Too few women in the news: Significant gender gap is a structural problem

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“Following current trends, bridging the source gender gap would take 75 years,” said Sara Macharia, Programme Manager of the Global Media Monitoring Project (GMMP).

“In 2015 women made up only 24 percent of the persons heard, read about or seen in newspaper, radio and television news, exactly as they did in 2010.” In addition, “the needle towards parity has only moved 7 percent in 20 years.”

These are some of the takeaways from the Freedom of Speech and Gender Equality side event of the World Press Freedom Day 2016. The event dug into the findings of the GMMP 2015 report on gender equality in news media.

Among the largest issues regarding gender equality in news media are the lack of women reporting political and economic news and the lack of female representation as experts and spokespeople.

In 2015, only one fifth of economic news was reported by women, and an even more alarming 16 percent of news pertaining to politics and government was reported by women.

In contrast, the smallest gender gap in news reporting by topic was found in science and health news with about one third of news reported by women. Coincidentally, health and science is the major topic of lowest importance on the news agenda, occupying only eight percent of overall news space.

As per the function of women in news stories, only one fifth of experts and spokespeople were women. Female representation by function didn’t near half in any category – those closest were personal experience and popular opinion at just below forty percent.

The imbalance is even dimmer in issues that affect women disproportionately more, for example in peace, conflict and security stories. As Sara Macharia stated, “in countries that are either undergoing conflict or in transition, we found that only 13 percent of the people in those stories are women.”


Women are trapped in beauty cap

The GMMP report found that only 37 percent of stories in newspapers, television and radio newscasts are reported by women. The lowest percentage was in newspapers. Since 2000, the gap has narrowed the most in Latin America and Africa, where women caught up to men 14 and 11 percent respectively.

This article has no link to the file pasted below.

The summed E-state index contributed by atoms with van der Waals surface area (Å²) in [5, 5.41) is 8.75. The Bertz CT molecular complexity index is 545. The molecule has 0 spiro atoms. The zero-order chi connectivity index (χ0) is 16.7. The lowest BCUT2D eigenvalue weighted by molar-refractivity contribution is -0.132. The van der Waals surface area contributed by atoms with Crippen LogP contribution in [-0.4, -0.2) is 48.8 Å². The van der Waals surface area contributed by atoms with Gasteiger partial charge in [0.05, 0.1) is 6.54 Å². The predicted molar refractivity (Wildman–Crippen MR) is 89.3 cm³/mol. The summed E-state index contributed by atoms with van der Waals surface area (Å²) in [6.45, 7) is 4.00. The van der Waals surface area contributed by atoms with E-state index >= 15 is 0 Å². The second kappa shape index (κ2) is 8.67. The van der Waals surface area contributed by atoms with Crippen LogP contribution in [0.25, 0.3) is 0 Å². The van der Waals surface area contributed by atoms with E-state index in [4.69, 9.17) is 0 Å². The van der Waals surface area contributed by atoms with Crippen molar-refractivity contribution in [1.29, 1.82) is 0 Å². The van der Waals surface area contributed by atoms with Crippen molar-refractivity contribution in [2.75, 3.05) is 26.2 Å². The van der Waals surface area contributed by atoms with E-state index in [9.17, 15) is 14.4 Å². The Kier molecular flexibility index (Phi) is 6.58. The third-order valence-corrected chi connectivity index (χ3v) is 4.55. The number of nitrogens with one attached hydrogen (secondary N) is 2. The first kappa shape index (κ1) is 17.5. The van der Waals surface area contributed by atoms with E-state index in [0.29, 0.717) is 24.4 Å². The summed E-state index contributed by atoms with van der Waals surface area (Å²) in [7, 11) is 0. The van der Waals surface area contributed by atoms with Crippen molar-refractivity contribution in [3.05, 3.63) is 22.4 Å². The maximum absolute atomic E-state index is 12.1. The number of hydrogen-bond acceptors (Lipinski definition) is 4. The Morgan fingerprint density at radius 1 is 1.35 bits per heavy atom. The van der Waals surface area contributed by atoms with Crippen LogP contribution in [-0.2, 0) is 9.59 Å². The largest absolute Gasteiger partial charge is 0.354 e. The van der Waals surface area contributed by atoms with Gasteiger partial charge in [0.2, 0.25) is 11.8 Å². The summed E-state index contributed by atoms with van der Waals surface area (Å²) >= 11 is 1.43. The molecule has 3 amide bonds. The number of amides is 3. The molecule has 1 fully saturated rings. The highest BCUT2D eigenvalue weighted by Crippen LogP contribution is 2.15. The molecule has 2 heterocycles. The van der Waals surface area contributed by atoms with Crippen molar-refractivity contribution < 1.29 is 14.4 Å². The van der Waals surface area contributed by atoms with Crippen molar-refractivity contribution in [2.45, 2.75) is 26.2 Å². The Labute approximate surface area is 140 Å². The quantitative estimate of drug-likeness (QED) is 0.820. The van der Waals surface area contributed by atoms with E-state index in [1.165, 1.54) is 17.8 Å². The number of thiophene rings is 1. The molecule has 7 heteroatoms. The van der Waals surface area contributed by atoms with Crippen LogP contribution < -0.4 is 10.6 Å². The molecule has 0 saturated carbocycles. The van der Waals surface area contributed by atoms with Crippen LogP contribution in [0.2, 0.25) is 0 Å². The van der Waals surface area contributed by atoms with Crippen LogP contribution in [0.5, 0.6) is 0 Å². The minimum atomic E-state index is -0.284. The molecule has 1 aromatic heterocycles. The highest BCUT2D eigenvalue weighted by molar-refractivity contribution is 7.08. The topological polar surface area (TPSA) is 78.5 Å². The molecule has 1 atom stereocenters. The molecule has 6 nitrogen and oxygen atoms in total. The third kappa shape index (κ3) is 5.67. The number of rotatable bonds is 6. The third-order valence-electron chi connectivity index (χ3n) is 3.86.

The sole sector of the news dominated by women is television newscasts, with over half of television newscasts presented by women. Even this finding had a darker side with a gross overrepresentation of younger women as anchors, with a diminishing amount of newscasts presented by women as they get older, an issue coined the “beauty cap”.

There is a slight but statistically significant bias of female journalists choosing women as sources more than men. The gender difference in source selection is even starker in online news.


Good practicesneeded

Professor Anu Koivunen of the University of Stockholm, stated that “the good practices approach feels versatile and promising.”

First and foremost in the good practices approach is “creating and holding onto targets and goals” in bridging the gender gap and fighting sexism in news media, according to Elisabeth Eide of the Oslo University College.

By stating goals to work towards, media houses can better identify what sectors of the said issue they are still lacking in, as well as celebrate the strides that have been made towards achieving their goals instead of perpetuating an attitude of silence.

Structural changes cited to combat gender inequality in news media include increasing awareness through knowledge campaigns directed at media regulators, media houses, civil society, media training institutions, funders and researchers.

The Nordic coordinators also brought up a lack of knowledge of global commitments in fighting sexism and bridging the gender gap in news media, as well a lack of sharing of good practices. They cited disparities between publications nationally as what comes to gender equality, and it was noted that public news services tended to perform better in the representation of women in the media than privatized news.


The GMMP has published its findings every five years since 1995, and is run by the World Association for Christian Communication (WACC). Data was gathered from 114 countries for the 2015 report.  Visit the GMMP website at to learn more about the report. 


Text: Ari Siliämaa

Photo: Jenni Toivonen


More on theme: What gender equality means to WPFD2016 guests?

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